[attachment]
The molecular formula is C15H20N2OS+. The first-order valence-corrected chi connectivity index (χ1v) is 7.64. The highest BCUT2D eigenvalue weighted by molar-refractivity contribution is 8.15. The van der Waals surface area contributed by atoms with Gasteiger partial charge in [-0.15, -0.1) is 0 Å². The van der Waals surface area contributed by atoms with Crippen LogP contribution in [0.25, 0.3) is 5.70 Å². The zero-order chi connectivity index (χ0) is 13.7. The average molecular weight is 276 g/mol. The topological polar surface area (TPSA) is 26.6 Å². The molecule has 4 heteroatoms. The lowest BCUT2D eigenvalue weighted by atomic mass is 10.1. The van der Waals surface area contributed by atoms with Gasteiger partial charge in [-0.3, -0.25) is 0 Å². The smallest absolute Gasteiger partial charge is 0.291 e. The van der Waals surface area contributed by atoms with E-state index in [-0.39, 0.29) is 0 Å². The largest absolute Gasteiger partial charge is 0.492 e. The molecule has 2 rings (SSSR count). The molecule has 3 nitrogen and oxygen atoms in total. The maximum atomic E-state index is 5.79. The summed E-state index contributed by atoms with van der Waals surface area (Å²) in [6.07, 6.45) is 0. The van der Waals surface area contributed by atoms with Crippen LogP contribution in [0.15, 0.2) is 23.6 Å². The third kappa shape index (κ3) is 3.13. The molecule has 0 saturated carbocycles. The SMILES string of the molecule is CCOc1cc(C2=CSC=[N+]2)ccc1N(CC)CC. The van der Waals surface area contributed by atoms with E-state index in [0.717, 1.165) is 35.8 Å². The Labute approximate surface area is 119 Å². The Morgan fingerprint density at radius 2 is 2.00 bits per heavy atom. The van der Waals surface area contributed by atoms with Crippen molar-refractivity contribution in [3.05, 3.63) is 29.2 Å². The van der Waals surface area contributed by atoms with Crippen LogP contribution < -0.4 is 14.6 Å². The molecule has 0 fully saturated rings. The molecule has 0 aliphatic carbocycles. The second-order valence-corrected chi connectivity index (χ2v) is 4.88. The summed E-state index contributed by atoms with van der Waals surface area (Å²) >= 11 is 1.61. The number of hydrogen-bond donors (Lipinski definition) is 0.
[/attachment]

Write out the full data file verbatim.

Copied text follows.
The molecular formula is C15H20N2OS+. The first-order valence-corrected chi connectivity index (χ1v) is 7.64. The highest BCUT2D eigenvalue weighted by molar-refractivity contribution is 8.15. The van der Waals surface area contributed by atoms with Gasteiger partial charge in [-0.15, -0.1) is 0 Å². The van der Waals surface area contributed by atoms with Crippen LogP contribution in [0.25, 0.3) is 5.70 Å². The zero-order chi connectivity index (χ0) is 13.7. The average molecular weight is 276 g/mol. The topological polar surface area (TPSA) is 26.6 Å². The molecule has 4 heteroatoms. The lowest BCUT2D eigenvalue weighted by atomic mass is 10.1. The van der Waals surface area contributed by atoms with Gasteiger partial charge in [-0.3, -0.25) is 0 Å². The smallest absolute Gasteiger partial charge is 0.291 e. The van der Waals surface area contributed by atoms with E-state index in [-0.39, 0.29) is 0 Å². The largest absolute Gasteiger partial charge is 0.492 e. The molecule has 2 rings (SSSR count). The molecule has 3 nitrogen and oxygen atoms in total. The maximum atomic E-state index is 5.79. The summed E-state index contributed by atoms with van der Waals surface area (Å²) in [6.07, 6.45) is 0. The van der Waals surface area contributed by atoms with Crippen LogP contribution in [0.15, 0.2) is 23.6 Å². The third kappa shape index (κ3) is 3.13. The molecule has 0 saturated carbocycles. The SMILES string of the molecule is CCOc1cc(C2=CSC=[N+]2)ccc1N(CC)CC. The van der Waals surface area contributed by atoms with E-state index in [0.717, 1.165) is 35.8 Å². The Labute approximate surface area is 119 Å². The Morgan fingerprint density at radius 2 is 2.00 bits per heavy atom. The van der Waals surface area contributed by atoms with Crippen molar-refractivity contribution in [3.05, 3.63) is 29.2 Å². The van der Waals surface area contributed by atoms with Crippen LogP contribution < -0.4 is 14.6 Å². The molecule has 0 fully saturated rings. The molecule has 0 aliphatic carbocycles. The second-order valence-corrected chi connectivity index (χ2v) is 4.88. The summed E-state index contributed by atoms with van der Waals surface area (Å²) >= 11 is 1.61. The number of hydrogen-bond donors (Lipinski definition) is 0.